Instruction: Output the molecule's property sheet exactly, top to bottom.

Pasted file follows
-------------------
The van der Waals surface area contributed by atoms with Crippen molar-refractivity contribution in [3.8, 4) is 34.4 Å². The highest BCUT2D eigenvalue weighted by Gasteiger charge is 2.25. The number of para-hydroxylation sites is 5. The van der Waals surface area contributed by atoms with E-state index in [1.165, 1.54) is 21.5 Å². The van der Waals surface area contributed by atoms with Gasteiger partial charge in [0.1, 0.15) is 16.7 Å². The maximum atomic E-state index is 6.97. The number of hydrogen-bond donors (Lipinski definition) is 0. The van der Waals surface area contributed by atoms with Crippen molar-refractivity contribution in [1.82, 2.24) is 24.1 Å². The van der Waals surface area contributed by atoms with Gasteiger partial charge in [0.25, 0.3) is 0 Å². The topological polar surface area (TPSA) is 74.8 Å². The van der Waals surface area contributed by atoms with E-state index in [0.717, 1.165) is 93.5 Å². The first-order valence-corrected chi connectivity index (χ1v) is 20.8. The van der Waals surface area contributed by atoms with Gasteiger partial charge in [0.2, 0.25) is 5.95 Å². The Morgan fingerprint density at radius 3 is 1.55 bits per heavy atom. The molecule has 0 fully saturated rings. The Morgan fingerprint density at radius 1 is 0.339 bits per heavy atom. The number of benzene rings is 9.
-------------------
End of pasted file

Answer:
The van der Waals surface area contributed by atoms with Crippen molar-refractivity contribution in [3.8, 4) is 34.4 Å². The highest BCUT2D eigenvalue weighted by Gasteiger charge is 2.25. The number of para-hydroxylation sites is 5. The van der Waals surface area contributed by atoms with E-state index in [1.165, 1.54) is 21.5 Å². The van der Waals surface area contributed by atoms with Gasteiger partial charge in [0.1, 0.15) is 16.7 Å². The maximum atomic E-state index is 6.97. The number of hydrogen-bond donors (Lipinski definition) is 0. The van der Waals surface area contributed by atoms with Crippen molar-refractivity contribution in [1.82, 2.24) is 24.1 Å². The van der Waals surface area contributed by atoms with Gasteiger partial charge in [0.25, 0.3) is 0 Å². The topological polar surface area (TPSA) is 74.8 Å². The van der Waals surface area contributed by atoms with E-state index in [0.717, 1.165) is 93.5 Å². The first-order valence-corrected chi connectivity index (χ1v) is 20.8. The van der Waals surface area contributed by atoms with Gasteiger partial charge in [0.2, 0.25) is 5.95 Å². The Morgan fingerprint density at radius 3 is 1.55 bits per heavy atom. The molecule has 0 fully saturated rings. The Morgan fingerprint density at radius 1 is 0.339 bits per heavy atom. The number of benzene rings is 9.